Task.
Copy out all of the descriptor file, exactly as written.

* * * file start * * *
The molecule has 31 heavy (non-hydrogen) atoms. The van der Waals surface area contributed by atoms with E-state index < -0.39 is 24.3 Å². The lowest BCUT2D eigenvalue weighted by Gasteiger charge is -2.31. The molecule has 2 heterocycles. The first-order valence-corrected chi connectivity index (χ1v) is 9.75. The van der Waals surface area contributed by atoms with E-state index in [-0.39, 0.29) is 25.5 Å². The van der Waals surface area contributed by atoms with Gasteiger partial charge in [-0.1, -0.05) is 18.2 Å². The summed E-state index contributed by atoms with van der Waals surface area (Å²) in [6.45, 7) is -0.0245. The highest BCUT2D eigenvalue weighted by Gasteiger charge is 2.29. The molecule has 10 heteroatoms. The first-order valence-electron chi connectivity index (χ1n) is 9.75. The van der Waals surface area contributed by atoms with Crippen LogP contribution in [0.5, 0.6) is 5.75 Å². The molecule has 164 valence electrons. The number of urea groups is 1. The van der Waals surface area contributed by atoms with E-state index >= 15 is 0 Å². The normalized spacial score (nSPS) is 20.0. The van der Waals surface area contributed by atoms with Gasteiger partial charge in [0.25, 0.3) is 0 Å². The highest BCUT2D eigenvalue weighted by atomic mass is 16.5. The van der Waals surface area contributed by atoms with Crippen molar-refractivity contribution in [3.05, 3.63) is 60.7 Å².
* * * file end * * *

The molecule has 31 heavy (non-hydrogen) atoms. The van der Waals surface area contributed by atoms with E-state index < -0.39 is 24.3 Å². The lowest BCUT2D eigenvalue weighted by Gasteiger charge is -2.31. The molecule has 2 heterocycles. The first-order valence-corrected chi connectivity index (χ1v) is 9.75. The van der Waals surface area contributed by atoms with E-state index in [-0.39, 0.29) is 25.5 Å². The van der Waals surface area contributed by atoms with Gasteiger partial charge in [-0.1, -0.05) is 18.2 Å². The summed E-state index contributed by atoms with van der Waals surface area (Å²) in [6.45, 7) is -0.0245. The highest BCUT2D eigenvalue weighted by Gasteiger charge is 2.29. The molecule has 10 heteroatoms. The first-order valence-electron chi connectivity index (χ1n) is 9.75. The van der Waals surface area contributed by atoms with Crippen LogP contribution in [0.5, 0.6) is 5.75 Å². The molecule has 164 valence electrons. The number of urea groups is 1. The van der Waals surface area contributed by atoms with E-state index >= 15 is 0 Å². The normalized spacial score (nSPS) is 20.0. The van der Waals surface area contributed by atoms with Gasteiger partial charge in [0.25, 0.3) is 0 Å². The highest BCUT2D eigenvalue weighted by atomic mass is 16.5. The van der Waals surface area contributed by atoms with Crippen molar-refractivity contribution in [3.05, 3.63) is 60.7 Å².